Sen. Claire McCaskill was in Downtown Washington Monday to discuss protecting health care coverage for those with pre-existing conditions.
McCaskill said generic drug prices are going up due to no competition and the knowledge that people who need the drug would have to have it despite the price.
By adding competition to the market, the incentive goes away and prices decline, McCaskill told supporters at a new restaurant, which has not yet opened
She also disclosed that Humana, a health insurance company, recently named 400 conditions it would not insure.
McCaskill said she’s working toward protections that would keep drug prices the same no matter the age, race or sex of a person.
She wants her opponent, Attorney General Josh Hawley, to develop a plan instead of just gutting the Affordable Care Act (ACA). She wants to find ways to fix the problems associated with the ACA.
Due to Missouri refusing to expand Medicaid, McCaskill said taxpayers will be hit with an indirect tax increase due to the refusal of federal money that would have come along with the expansion. In turn, she expects rural hospitals will be run out of business without the federal money.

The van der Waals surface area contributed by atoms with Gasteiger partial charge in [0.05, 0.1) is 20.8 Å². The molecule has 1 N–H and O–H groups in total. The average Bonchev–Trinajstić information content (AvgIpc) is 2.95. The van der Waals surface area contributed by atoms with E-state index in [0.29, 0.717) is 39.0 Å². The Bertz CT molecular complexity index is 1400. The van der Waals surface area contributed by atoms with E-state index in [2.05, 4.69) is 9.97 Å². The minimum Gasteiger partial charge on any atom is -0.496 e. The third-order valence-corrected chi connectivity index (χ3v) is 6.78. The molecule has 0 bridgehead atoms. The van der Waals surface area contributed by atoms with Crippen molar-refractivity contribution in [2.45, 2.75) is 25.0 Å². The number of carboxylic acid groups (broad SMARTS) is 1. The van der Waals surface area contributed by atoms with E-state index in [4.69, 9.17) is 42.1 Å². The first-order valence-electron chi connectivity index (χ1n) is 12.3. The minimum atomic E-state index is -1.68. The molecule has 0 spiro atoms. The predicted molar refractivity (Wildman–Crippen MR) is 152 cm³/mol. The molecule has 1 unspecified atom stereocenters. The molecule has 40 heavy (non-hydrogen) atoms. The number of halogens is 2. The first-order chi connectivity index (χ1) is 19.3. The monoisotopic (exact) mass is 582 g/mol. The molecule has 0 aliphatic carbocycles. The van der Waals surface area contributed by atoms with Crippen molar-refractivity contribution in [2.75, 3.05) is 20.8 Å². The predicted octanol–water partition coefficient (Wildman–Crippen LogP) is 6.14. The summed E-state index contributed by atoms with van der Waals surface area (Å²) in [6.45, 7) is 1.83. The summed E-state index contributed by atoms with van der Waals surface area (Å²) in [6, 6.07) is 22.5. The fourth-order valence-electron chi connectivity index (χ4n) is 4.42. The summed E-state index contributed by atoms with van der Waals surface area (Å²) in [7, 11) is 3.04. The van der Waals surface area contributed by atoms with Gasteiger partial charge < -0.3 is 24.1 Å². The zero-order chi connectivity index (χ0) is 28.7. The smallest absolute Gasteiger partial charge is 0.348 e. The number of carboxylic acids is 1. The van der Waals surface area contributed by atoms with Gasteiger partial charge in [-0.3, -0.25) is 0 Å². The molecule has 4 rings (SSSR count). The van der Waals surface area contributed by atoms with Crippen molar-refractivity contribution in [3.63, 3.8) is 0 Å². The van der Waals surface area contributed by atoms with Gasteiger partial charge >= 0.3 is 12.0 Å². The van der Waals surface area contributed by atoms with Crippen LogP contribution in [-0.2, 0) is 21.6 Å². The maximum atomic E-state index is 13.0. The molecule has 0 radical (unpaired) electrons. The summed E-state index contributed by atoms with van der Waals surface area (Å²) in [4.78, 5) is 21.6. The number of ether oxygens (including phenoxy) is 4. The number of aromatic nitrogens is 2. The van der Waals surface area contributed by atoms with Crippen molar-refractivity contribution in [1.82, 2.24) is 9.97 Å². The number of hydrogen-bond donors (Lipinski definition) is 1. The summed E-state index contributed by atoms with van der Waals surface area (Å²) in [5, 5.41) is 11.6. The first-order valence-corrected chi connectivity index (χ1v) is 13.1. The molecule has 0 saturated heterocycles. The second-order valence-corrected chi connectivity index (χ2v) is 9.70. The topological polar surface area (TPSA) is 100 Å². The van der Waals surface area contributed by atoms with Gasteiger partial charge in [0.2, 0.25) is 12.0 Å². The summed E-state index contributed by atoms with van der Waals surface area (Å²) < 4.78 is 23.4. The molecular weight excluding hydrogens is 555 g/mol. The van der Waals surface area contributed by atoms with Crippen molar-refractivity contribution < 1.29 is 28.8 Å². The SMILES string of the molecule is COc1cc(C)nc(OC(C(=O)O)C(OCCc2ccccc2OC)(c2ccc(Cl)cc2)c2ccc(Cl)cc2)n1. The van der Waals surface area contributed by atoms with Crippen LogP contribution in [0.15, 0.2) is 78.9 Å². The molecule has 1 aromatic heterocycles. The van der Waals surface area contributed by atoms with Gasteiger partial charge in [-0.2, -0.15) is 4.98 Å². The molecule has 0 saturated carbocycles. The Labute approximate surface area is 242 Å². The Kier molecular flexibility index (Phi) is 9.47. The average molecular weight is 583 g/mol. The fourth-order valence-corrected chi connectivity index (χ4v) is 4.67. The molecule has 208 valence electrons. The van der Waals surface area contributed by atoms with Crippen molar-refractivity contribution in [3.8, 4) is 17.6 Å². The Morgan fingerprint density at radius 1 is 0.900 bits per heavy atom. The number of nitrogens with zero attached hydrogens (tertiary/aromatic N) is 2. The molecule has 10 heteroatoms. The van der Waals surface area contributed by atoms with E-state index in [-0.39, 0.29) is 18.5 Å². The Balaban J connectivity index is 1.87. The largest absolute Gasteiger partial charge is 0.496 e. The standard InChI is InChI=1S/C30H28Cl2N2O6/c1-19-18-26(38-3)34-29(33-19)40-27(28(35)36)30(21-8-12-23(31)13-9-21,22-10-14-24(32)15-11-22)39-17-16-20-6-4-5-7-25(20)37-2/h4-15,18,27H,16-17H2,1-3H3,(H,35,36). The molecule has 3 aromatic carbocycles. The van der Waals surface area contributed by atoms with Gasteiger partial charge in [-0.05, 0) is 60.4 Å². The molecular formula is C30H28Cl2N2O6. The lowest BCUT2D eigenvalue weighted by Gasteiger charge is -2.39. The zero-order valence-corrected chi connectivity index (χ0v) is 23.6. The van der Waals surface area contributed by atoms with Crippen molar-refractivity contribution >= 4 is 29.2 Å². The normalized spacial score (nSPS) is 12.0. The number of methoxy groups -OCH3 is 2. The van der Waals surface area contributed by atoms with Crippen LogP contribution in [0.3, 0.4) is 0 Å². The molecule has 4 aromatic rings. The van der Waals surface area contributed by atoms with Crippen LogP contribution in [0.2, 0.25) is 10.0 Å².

McCaskill described the newly proposed Medicaid plan as the “I Hate Obama-care Medicaid.”
Other topics discussed included President Trump’s meeting with North Korean leader Kim Jong Un and tariffs that have recently been in play.
“I do not share the president’s enthusiasm for Kim Jong Un,” she said.
McCaskill said she did not trust the summit and does not think that Kim should be lifted up or valued.
“This is the Show-Me state,” she said, adding the president will have to show her that progress is being made with ending the nuclear program if he wants her to believe it.
McCaskill called the tariffs chaotic. Of the 22,000 exclusions, she said 98 of them have been decided.
She cited the Mid Continent Nail Corporation, which has faced a 25 percent increase in cost to purchase the wire it uses due to tariffs. As a result, the company has been forced to raise its prices, slash its output and lay off about 60 of its 500 employees.
The company expects to lay off 200 more by the end of July.
When asked about the opening on the Supreme Court, McCaskill said she will wait to learn who the nominees are before making her decision. She said she wants to make sure she does what will be best for Missouri despite the political party.
McCaskill said she wants to be the senator who holds onto the middle by understanding the other party. She reminded her supporters that it’s important to respect Republicans and have open conversations.